Yesterday Cassie saw a chiropractor who may be able to assist with her leg length discrepancy and twisted foot. The lack of written material here at camp makes it slower for me to grasp and remember what is said. Yesterday Cassie walked down the hall in orthopedic shoes that are too big (borrowed and put on her by conductors). Although I don’t like the look of her foot I do not say anything as I respect what they are doing and came here to learn their ideas. Cassie's left foot is rolling over badly as I watched her run down the hall back to her CE class. I am interested in reading a lot more information before I give up on some of the medically managed ways of controlling Cassie’s spasticity and poor muscle tone. I don’t believe the amount of therapy she gets at home would ever allow her to be without AFO's without a huge commitment on my part. Until Cassie is old enough to make her own decisions I must balance out what I feel is best for her. I am a busy RN, mother and wife. I am just learning CE and yes I relate it to exercise or physiotherapy because it is what I am familiar with.

Cassie invested huge amounts of time into constraint induced movement therapy which I also support but unfortunately she loses what she has gained after she goes back to doing what is easiest for her using her strong right side. I have no doubts Cassie will make gains with an intensive program like CE because she makes huge gains in every program she participates in.

I am glad I linked to Susie as there seems to be a lot of good information on this web site. The internet is how I found Ability camp. Keep organizing the web site Susie, if I can find the info I am looking for easily I am more likely to read more. The camp here has no written material which I find strange. Like a lot of mothers of children with CP I am always overloaded, I lead a hectic life. I have slowed considerably these two weeks because I am away from home. My first two weeks at this camp I have loved what I have seen and more importantly my daughter is having a fun, enjoyable time and she seems eager to do the program. This is what truly matters to me.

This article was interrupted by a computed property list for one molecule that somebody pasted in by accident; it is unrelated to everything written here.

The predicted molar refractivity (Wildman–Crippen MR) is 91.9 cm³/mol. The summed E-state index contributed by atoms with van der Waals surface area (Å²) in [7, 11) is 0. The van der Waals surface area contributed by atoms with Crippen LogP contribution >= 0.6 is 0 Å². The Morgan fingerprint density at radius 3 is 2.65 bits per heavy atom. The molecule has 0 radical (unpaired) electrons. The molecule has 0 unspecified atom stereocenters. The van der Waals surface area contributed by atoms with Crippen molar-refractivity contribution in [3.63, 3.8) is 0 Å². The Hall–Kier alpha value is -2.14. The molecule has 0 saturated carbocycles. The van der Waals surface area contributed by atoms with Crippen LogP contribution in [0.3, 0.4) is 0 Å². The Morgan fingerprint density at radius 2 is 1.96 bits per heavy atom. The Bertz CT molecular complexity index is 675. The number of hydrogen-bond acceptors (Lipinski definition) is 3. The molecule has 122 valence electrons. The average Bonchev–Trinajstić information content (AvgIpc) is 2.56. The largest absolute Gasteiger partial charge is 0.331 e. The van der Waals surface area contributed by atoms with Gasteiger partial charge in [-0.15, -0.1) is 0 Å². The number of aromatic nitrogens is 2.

I excitingly await more responses from others and love sharing information.


Take Care


HAVE YOU NOTICED OR LEARNED AT THE CAMP WHAT YOU CAN APPLY WHEN YOU GOING TO BE BACK HOME. CAN YOU DESCRIBE IT.?
CANADIAN PARENT AS YOU

         Susie Mallett said...
 
Jerzy, this is exactly what I have hoped to convey in some of my previous blogs.
The children work so incredibly hard at camps, conductors too, but what for?

What happens next?


What about the parents, what are they learning? Who is teaching them, do they attend lectures, seminars or workshops at camp about conductive upbringing or Conductive Pedagogy? How do they acquire the information they need to continue the conductive family life once they get home?


What happens when the family gets home? Are there any home visits by conductors? Is there any follow-up work?

Do the parents know all that their children have learnt at camp, do they know what they can now achieve independently and how?


I do hope so.

Otherwise children may become despondent and parents may begin to feel that they are not good enough.


But they are good enough, but often have not been shown how to be. How can they know if they don’t get taught at camp? At camp the conductors have the ideal place to continue outside the group to show the families how to live conductively. Families are there 24 hours a day. It would just need a second shift of conductors and Bob’s your uncle “conductive upbringing”!

1 comment:

Sandy said...

I also one of the person who is trying them wrong. I always couldn't keep the laces tied, so I have to fasten up several times a day. At first, I also this subject seems ludicrous and I felt just interesting and useful story while I watching it.